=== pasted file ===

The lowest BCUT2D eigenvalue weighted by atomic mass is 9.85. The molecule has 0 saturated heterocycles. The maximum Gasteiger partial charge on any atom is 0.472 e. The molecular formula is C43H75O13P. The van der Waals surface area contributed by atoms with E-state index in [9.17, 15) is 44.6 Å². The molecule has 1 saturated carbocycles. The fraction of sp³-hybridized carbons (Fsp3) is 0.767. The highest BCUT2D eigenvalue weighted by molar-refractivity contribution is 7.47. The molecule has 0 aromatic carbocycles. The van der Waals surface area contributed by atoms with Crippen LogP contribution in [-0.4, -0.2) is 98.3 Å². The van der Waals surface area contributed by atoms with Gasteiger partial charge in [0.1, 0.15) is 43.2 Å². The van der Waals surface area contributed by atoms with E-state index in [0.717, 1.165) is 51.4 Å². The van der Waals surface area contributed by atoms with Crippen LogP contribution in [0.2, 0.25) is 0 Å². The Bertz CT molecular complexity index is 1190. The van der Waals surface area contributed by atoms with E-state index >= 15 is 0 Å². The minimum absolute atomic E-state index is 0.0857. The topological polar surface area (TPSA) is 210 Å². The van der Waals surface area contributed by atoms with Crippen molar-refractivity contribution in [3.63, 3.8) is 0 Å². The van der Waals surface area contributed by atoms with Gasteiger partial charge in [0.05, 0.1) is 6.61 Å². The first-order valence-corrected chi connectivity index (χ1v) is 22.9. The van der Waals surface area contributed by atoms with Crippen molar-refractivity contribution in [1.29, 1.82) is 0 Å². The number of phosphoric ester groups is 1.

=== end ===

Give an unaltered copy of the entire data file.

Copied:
The lowest BCUT2D eigenvalue weighted by atomic mass is 9.85. The molecule has 0 saturated heterocycles. The maximum Gasteiger partial charge on any atom is 0.472 e. The molecular formula is C43H75O13P. The van der Waals surface area contributed by atoms with E-state index in [9.17, 15) is 44.6 Å². The molecule has 1 saturated carbocycles. The fraction of sp³-hybridized carbons (Fsp3) is 0.767. The highest BCUT2D eigenvalue weighted by molar-refractivity contribution is 7.47. The molecule has 0 aromatic carbocycles. The van der Waals surface area contributed by atoms with Crippen LogP contribution in [-0.4, -0.2) is 98.3 Å². The van der Waals surface area contributed by atoms with Gasteiger partial charge in [0.1, 0.15) is 43.2 Å². The van der Waals surface area contributed by atoms with E-state index in [0.717, 1.165) is 51.4 Å². The van der Waals surface area contributed by atoms with Crippen LogP contribution in [0.2, 0.25) is 0 Å². The Bertz CT molecular complexity index is 1190. The van der Waals surface area contributed by atoms with E-state index >= 15 is 0 Å². The minimum absolute atomic E-state index is 0.0857. The topological polar surface area (TPSA) is 210 Å². The van der Waals surface area contributed by atoms with Crippen molar-refractivity contribution in [3.63, 3.8) is 0 Å². The van der Waals surface area contributed by atoms with Gasteiger partial charge in [0.05, 0.1) is 6.61 Å². The first-order valence-corrected chi connectivity index (χ1v) is 22.9. The van der Waals surface area contributed by atoms with Crippen molar-refractivity contribution in [1.29, 1.82) is 0 Å². The number of phosphoric ester groups is 1.